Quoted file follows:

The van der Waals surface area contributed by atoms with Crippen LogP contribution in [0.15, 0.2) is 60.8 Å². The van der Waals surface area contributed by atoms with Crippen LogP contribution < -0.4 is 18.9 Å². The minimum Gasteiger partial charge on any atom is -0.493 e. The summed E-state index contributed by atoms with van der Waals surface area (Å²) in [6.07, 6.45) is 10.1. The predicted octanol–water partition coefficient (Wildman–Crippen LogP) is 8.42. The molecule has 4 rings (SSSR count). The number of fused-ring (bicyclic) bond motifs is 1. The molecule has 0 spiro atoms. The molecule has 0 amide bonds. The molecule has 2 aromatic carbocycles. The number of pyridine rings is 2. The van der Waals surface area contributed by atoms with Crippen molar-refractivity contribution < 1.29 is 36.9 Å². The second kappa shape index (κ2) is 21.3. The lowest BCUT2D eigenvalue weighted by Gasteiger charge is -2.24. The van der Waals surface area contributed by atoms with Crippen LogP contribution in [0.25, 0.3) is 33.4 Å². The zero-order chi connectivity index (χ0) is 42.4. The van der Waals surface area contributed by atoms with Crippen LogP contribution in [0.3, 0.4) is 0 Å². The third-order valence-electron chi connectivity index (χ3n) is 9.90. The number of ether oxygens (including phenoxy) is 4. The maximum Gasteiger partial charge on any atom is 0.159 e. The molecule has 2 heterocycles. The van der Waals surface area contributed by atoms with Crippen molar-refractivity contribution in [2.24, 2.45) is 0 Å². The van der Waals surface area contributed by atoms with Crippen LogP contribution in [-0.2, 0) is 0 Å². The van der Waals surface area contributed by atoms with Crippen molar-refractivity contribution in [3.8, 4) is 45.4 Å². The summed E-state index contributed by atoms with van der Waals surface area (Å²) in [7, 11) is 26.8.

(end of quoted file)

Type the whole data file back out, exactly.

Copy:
The van der Waals surface area contributed by atoms with Crippen LogP contribution in [0.15, 0.2) is 60.8 Å². The van der Waals surface area contributed by atoms with Crippen LogP contribution < -0.4 is 18.9 Å². The minimum Gasteiger partial charge on any atom is -0.493 e. The summed E-state index contributed by atoms with van der Waals surface area (Å²) in [6.07, 6.45) is 10.1. The predicted octanol–water partition coefficient (Wildman–Crippen LogP) is 8.42. The molecule has 4 rings (SSSR count). The number of fused-ring (bicyclic) bond motifs is 1. The molecule has 0 spiro atoms. The molecule has 0 amide bonds. The molecule has 2 aromatic carbocycles. The number of pyridine rings is 2. The van der Waals surface area contributed by atoms with Crippen molar-refractivity contribution < 1.29 is 36.9 Å². The second kappa shape index (κ2) is 21.3. The lowest BCUT2D eigenvalue weighted by Gasteiger charge is -2.24. The van der Waals surface area contributed by atoms with Crippen LogP contribution in [0.25, 0.3) is 33.4 Å². The zero-order chi connectivity index (χ0) is 42.4. The van der Waals surface area contributed by atoms with Crippen LogP contribution in [0.3, 0.4) is 0 Å². The third-order valence-electron chi connectivity index (χ3n) is 9.90. The number of ether oxygens (including phenoxy) is 4. The maximum Gasteiger partial charge on any atom is 0.159 e. The molecule has 2 heterocycles. The van der Waals surface area contributed by atoms with Crippen molar-refractivity contribution in [2.24, 2.45) is 0 Å². The van der Waals surface area contributed by atoms with Crippen LogP contribution in [-0.2, 0) is 0 Å². The van der Waals surface area contributed by atoms with Crippen molar-refractivity contribution in [3.8, 4) is 45.4 Å². The summed E-state index contributed by atoms with van der Waals surface area (Å²) in [7, 11) is 26.8.